My journey to Medical School was pretty straightforward, endless studying and a desire to be a doctor stemming from lots of exposure to hospitals as a patient with childhood cancer and severe Asthma. I am pretty sure Dr Carter ER played a role too, be still my teenage heart!
My first jobs passed in a blur of long hours and learning on the job but when I first started as junior psychiatrist I knew I was home.
The richness and complexity of people’s life stories was endlessly fascinating and I found that my colleagues were a mix of really eclectic interesting people with numerous interests outside of medicine. This has always been really important to me to mesh the creative with the scientific, I love to read, love art and travelling and i think we need to open our minds more in medicine to the role of the arts in health or just to innovation in general. I have never liked routine or being told what to do, a bit of thinking laterally and outside the NHS rules box is never a bad thing in my opinion!
One of my first roles was working with women and children and my passion for supporting women’s mental health and their families stemmed from then. Since then I have worked with women for the past ten years. If we don’t get the care of mothers right through pregnancy and in the postnatal period there can be long term implications for the mothers and child’s health. The cost to society of untreated perinatal mental illness in the UK is £8.1 billion per year.
I have been lucky to have been mentored by some dynamic and passionate women through my career and each one of them has shaped me in some way into the woman I am today. I was very unconfident in medical school in my skills and it has taken me a long time to flourish. My own growth with yoga, exercise and my husband and family has helped me along the path. Yoga in particular has really helped me have a sense of who I am and find an inner strength and resolve.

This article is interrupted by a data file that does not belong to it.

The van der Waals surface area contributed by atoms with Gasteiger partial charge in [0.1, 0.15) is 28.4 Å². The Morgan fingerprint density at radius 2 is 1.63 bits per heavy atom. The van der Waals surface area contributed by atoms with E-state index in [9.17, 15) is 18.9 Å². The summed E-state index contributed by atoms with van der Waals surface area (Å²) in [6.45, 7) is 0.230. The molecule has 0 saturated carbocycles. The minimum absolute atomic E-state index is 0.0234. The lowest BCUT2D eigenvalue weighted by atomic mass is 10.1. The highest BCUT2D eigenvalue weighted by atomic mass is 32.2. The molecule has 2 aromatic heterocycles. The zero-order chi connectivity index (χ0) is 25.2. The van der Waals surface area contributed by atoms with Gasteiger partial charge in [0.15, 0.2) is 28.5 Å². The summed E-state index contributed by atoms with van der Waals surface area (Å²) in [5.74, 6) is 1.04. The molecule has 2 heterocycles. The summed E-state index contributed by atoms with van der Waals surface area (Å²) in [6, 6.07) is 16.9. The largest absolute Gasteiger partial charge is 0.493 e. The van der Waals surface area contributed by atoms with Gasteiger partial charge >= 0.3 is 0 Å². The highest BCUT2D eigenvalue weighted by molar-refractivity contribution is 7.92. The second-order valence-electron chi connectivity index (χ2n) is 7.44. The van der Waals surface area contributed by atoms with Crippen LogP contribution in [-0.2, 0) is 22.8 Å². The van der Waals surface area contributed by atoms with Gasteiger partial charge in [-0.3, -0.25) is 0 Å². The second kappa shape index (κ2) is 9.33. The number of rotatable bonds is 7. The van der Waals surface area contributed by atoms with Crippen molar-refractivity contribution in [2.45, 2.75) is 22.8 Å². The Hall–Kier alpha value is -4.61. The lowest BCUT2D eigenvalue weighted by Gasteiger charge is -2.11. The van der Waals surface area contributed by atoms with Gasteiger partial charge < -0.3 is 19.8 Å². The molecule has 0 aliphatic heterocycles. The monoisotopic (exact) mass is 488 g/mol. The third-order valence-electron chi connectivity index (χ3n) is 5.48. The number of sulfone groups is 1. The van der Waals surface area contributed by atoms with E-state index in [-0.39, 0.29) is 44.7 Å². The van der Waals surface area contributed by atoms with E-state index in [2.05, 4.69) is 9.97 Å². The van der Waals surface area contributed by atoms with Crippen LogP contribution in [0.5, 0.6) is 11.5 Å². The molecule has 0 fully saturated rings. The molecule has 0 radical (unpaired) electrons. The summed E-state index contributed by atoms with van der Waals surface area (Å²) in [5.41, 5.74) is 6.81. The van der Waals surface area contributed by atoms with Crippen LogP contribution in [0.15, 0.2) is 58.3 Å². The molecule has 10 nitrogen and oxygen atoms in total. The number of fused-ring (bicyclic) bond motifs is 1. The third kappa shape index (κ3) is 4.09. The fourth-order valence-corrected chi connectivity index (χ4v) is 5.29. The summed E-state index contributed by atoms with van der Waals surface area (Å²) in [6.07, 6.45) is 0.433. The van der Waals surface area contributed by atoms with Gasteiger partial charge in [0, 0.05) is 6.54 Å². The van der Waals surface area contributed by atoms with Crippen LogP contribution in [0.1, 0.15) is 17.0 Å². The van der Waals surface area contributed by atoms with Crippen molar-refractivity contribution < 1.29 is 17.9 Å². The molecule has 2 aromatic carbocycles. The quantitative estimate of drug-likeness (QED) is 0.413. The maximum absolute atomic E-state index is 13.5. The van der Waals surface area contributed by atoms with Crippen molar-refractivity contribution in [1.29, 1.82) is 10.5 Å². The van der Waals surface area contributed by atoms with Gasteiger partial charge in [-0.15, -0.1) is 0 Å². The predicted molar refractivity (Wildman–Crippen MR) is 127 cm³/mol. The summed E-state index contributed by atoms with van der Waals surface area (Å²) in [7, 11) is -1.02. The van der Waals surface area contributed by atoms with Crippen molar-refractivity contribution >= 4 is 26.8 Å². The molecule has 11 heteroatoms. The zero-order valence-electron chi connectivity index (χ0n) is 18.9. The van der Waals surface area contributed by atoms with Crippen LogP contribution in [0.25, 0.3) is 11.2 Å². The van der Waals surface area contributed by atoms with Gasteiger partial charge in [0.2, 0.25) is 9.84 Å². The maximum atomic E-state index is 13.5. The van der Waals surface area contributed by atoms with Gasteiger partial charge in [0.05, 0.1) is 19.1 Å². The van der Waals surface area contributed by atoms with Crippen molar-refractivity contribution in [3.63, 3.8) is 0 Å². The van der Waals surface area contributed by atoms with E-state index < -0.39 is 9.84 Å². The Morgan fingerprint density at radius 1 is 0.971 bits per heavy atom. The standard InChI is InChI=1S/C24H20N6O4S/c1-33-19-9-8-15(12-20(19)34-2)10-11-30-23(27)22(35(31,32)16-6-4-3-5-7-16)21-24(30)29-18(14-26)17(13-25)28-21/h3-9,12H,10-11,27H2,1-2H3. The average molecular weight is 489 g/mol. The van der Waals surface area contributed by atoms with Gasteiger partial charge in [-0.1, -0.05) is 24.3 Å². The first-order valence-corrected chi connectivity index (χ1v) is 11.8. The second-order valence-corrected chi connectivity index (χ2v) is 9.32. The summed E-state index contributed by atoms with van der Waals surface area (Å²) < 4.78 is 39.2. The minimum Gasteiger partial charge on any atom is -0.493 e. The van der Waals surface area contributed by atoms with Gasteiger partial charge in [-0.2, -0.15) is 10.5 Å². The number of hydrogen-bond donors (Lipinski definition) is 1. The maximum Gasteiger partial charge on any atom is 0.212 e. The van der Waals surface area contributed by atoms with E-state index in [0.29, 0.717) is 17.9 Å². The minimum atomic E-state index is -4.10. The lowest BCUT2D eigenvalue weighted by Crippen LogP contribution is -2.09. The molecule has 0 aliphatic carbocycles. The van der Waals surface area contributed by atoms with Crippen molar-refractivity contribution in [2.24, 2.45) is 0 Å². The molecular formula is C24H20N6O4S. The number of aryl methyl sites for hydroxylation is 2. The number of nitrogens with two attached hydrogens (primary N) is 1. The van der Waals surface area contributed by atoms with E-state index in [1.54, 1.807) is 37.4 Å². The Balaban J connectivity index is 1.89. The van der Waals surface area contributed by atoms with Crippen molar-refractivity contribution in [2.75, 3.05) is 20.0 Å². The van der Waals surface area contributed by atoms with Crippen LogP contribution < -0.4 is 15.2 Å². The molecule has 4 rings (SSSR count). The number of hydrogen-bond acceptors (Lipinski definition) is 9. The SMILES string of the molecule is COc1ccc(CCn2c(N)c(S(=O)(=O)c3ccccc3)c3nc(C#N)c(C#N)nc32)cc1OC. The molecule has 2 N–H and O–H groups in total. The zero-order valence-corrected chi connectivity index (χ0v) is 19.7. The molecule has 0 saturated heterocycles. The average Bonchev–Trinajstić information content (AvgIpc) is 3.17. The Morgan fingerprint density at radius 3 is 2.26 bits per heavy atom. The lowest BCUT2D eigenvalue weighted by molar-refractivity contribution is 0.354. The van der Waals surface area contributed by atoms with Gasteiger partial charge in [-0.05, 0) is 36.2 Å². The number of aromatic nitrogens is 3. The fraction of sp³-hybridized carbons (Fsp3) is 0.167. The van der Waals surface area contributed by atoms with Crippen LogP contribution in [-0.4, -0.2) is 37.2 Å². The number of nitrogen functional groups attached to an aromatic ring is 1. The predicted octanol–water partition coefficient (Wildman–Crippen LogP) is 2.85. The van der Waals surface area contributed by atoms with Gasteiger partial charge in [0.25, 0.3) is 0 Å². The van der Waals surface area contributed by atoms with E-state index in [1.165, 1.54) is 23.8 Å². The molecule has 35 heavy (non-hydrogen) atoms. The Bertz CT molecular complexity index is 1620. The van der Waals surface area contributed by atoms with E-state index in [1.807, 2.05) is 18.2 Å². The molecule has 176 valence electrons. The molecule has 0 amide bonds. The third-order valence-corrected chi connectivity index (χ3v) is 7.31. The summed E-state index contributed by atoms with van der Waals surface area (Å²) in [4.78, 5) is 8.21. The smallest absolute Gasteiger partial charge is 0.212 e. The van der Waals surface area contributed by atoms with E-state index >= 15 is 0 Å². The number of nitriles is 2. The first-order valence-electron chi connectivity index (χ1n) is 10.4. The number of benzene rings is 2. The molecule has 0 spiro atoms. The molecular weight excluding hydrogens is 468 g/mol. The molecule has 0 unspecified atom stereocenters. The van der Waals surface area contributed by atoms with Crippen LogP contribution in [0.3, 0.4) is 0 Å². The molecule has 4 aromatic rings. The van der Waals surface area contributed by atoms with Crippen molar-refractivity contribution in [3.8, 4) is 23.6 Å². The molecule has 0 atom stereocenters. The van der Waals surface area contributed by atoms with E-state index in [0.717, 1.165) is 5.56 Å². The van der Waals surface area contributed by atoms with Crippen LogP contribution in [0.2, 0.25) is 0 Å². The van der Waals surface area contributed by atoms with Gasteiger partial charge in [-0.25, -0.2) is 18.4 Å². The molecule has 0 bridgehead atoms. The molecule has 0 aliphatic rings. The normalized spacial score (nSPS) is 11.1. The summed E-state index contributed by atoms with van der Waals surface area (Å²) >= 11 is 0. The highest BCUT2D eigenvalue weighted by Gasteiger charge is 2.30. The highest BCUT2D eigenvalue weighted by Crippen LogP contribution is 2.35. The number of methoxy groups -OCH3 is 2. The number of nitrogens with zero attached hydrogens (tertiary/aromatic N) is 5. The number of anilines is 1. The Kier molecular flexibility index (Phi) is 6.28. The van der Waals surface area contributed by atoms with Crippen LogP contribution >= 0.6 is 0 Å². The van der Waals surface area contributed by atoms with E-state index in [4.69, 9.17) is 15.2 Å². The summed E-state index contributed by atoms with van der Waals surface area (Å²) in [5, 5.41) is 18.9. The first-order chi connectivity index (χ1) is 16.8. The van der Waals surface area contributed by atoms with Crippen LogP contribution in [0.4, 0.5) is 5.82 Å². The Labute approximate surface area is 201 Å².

I feel passionate now about supporting young female students that work with my team, I am really keen to teach more than just the facts of medicine. I feel we should focus much more on skills like communication, kindness, resilience and empathy. I also encourage students to debate facts, read widely and to see holistic care as the way forward.
I strongly belief we should all take more responsibility for our own health and that we should see medicine as not just prescribed pills but diet, exercise, relationships, travel, reading, writing, sunshine. I have had periods of low mood and anxiety in my life and I know that eating well and regular exercise do more for me mentally than anything else, that and a good sunbathe or gossip with friends and the occasional glass of red wine.
I try to bring all of these elements into my practise and my focus now is on supporting women particularly after birth trauma in the NHS and privately.
My aim eventually is to set up a world class high quality treatment centre for women that incorporates all of these elements of psychological wellness treatment in one beautifully designed building… watch this space!
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Dr Rebecca Moore is an expert in Women’s emotional health especially with pregnancy and the early postnatal period. She is a mother which continually informs her care and gives her a personal understanding of how women juggle demanding careers and being a parent all at once! Dr Moore is passionate about providing women with high quality informed care that offers a holistic choice including diet, exercise, hormones and/or therapy. Rebecca writes and speaks widely and her first book on reducing psychological trauma is due to be published next year. She works in the NHS and privately in London.
You can also listen to a podcast of Becca speaking about Birth Trauma – it is no 57 on the list…